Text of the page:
And that grass isn’t the only thing that’s green.

Steve Kerr jokes about wanting to trade spots with Andre Iguodala

Steve Kerr jokes about wanting to trade spots with Andre Iguodala

Steve Kerr has accomplished a lot during his playing and coaching career.

He played four seasons for Lute Olson at Arizona. He spent 15 years playing in the NBA, and won five NBA titles during that time.

As a coach, Kerr has made the NBA Finals in each of his first four seasons with the Warriors, and has won three championships.

If you're Steve Kerr, there aren't many people you'd want to trade places with.

Except, there is one Warriors player Kerr would like to be.

"I definitely would trade spots with Andre [Iguodala]," Kerr said on Friday on 95.7 The Game. "I can only imagine what it has felt like to be Andre iguodala over the last 20 years playing basketball. That kind of athleticism, intelligence and feel, I could only dream about being the player he is."

Iguodala, a first-round pick in 2004, has won three titles with Kerr, was named NBA Finals MVP in 2015, was selected to the 2012 NBA All-Star Game and will have earned nearly $170 million through contracts by the time his deal with the Warriors is up.

So, we can understand why Kerr might want to trade places with Iguodala.

[RELATED: Iguodala reveals reason for improved play]

Kerr was asked a really tough question by host Damon Bruce: Who had the better playing career as an Arizona Wildcat, himself or Iguodala?

"How do I answer that?" Kerr joked. "I guess I did because I was there five years and he was there two years."

Dirk Nowitzki remembers one thing most about 2007 Game 6 loss to Warriors

Dirk Nowitzki remembers one thing most about 2007 Game 6 loss to Warriors

Programming note: Watch the pregame edition of Warriors Outsiders on Saturday afternoon at 4 P.T., streaming live on the MyTeams app.

May 3, 2017 is a special day in Golden State Warriors history.

The No. 8 seed Warriors knocked off the No. 1 seed Mavericks in Game 6 at Oracle Arena to advance to the Western Conference Semifinals.

Dirk Nowitzki -- who was named MVP about two weeks later -- had one of the worst games of his career. He scored just eight points and went 2-for-13 from the field.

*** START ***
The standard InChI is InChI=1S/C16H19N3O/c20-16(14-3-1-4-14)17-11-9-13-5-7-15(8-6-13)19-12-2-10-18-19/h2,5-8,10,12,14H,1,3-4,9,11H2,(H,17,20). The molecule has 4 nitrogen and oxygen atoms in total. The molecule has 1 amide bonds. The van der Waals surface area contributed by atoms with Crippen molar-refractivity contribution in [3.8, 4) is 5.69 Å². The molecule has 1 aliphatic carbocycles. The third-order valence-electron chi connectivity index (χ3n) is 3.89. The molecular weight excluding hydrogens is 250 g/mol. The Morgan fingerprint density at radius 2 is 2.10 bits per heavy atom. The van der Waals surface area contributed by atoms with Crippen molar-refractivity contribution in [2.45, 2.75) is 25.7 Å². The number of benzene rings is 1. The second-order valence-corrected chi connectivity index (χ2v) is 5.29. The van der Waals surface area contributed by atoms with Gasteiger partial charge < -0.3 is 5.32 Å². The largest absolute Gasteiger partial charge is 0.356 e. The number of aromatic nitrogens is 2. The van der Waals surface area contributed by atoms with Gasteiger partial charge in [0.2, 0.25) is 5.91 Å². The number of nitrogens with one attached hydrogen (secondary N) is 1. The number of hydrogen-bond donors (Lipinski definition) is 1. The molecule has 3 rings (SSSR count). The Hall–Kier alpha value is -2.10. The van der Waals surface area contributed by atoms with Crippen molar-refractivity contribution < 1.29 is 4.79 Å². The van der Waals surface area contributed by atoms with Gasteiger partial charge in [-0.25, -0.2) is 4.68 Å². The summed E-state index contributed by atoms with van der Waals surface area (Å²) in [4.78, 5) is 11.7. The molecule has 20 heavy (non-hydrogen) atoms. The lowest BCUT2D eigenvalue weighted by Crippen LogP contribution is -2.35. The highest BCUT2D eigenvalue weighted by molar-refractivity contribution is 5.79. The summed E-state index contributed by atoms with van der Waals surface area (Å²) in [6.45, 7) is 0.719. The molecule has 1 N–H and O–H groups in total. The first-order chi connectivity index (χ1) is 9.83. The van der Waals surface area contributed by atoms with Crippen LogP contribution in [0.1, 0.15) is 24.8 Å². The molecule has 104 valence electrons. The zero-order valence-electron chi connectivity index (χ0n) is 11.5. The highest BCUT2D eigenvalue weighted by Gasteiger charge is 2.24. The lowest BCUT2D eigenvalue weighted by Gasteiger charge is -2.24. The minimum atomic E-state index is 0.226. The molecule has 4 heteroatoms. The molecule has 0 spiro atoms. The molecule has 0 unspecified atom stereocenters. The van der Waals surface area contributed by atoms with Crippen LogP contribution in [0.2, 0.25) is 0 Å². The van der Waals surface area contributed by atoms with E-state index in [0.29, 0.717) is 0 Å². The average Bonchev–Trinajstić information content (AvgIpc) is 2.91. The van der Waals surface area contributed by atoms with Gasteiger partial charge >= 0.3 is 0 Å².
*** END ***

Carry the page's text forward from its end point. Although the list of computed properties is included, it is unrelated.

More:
But it was something that took place off the court that stands out more than anything for Dirk when he thinks about that difficult day.

Anthony Slater of The Athletic has the details:

“Crazy atmosphere,” Dirk remembered. “Crazy. One of the loudest buildings I’ve been in. The fans were so in it, any run they had.”

What does Dirk remember most? The pregame tailgates.

“It doesn’t happen much in basketball,” Dirk said. “Happens more in football, when the fans cookout before. But that was the case when we drove up to the arena two-and-a-half hours, three hours before tip.

“Fans were out there flipping us off, mooning us on our way in. It was crazy. As a competitor, fun to play, but it kind of pushed them to another level. The fans were a big part of that.”

On Saturday night, Dirk will play at Oracle for the last time in his career.

The crowds might not be as consistently loud as they were during the "We Believe" run in 2007, but the man who has scored the sixth most points in NBA history has a lot of respect for the people who have filled up Oracle over the years.

[RELATEDSteph Curry will not play when Warriors host Luka Doncic, Mavericks]

“Oracle was always a fun place to play,” Nowitzki told The Athletic. “Even in the years early in my career, when the team wasn’t good, I thought the fans were always amazing there. Always great crowds. Always loud when they made runs. A great stop.

“They say the fans have changed a little bit. Because, yeah, obviously the ticket prices are a little higher than they used to be 20 years ago. But I didn’t really notice. It’s still super loud. Honestly, when Steph gets on one of his runs and starts shooting 3s from 35 feet, the place goes absolutely bonkers.”